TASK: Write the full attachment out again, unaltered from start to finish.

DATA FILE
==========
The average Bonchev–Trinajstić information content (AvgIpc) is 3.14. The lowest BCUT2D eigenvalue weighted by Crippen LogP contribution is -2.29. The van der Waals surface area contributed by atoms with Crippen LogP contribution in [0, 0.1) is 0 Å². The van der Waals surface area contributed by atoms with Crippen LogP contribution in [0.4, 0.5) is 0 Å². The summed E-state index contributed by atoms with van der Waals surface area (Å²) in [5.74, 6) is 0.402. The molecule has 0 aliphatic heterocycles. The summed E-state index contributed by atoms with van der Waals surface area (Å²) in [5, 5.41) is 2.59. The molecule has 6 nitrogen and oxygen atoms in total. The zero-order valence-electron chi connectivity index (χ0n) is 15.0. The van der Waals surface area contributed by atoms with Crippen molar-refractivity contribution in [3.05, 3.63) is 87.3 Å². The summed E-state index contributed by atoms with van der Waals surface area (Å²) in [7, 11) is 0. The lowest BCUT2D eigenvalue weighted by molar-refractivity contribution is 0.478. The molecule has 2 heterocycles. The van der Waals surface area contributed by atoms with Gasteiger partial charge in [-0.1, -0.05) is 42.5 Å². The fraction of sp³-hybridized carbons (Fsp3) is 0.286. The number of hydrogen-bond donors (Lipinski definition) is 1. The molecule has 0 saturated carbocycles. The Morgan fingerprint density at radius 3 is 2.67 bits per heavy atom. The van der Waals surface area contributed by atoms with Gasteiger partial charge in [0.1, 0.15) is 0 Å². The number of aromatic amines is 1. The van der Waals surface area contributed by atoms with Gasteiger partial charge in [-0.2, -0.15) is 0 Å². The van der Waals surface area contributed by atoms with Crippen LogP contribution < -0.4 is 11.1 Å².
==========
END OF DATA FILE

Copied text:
The average Bonchev–Trinajstić information content (AvgIpc) is 3.14. The lowest BCUT2D eigenvalue weighted by Crippen LogP contribution is -2.29. The van der Waals surface area contributed by atoms with Crippen LogP contribution in [0, 0.1) is 0 Å². The van der Waals surface area contributed by atoms with Crippen LogP contribution in [0.4, 0.5) is 0 Å². The summed E-state index contributed by atoms with van der Waals surface area (Å²) in [5.74, 6) is 0.402. The molecule has 0 aliphatic heterocycles. The summed E-state index contributed by atoms with van der Waals surface area (Å²) in [5, 5.41) is 2.59. The molecule has 6 nitrogen and oxygen atoms in total. The zero-order valence-electron chi connectivity index (χ0n) is 15.0. The van der Waals surface area contributed by atoms with Crippen molar-refractivity contribution in [3.05, 3.63) is 87.3 Å². The summed E-state index contributed by atoms with van der Waals surface area (Å²) in [7, 11) is 0. The lowest BCUT2D eigenvalue weighted by molar-refractivity contribution is 0.478. The molecule has 2 heterocycles. The van der Waals surface area contributed by atoms with Gasteiger partial charge in [-0.1, -0.05) is 42.5 Å². The fraction of sp³-hybridized carbons (Fsp3) is 0.286. The number of hydrogen-bond donors (Lipinski definition) is 1. The molecule has 0 saturated carbocycles. The Morgan fingerprint density at radius 3 is 2.67 bits per heavy atom. The van der Waals surface area contributed by atoms with Gasteiger partial charge in [0.1, 0.15) is 0 Å². The number of aromatic amines is 1. The van der Waals surface area contributed by atoms with Gasteiger partial charge in [-0.2, -0.15) is 0 Å². The van der Waals surface area contributed by atoms with Crippen LogP contribution < -0.4 is 11.1 Å².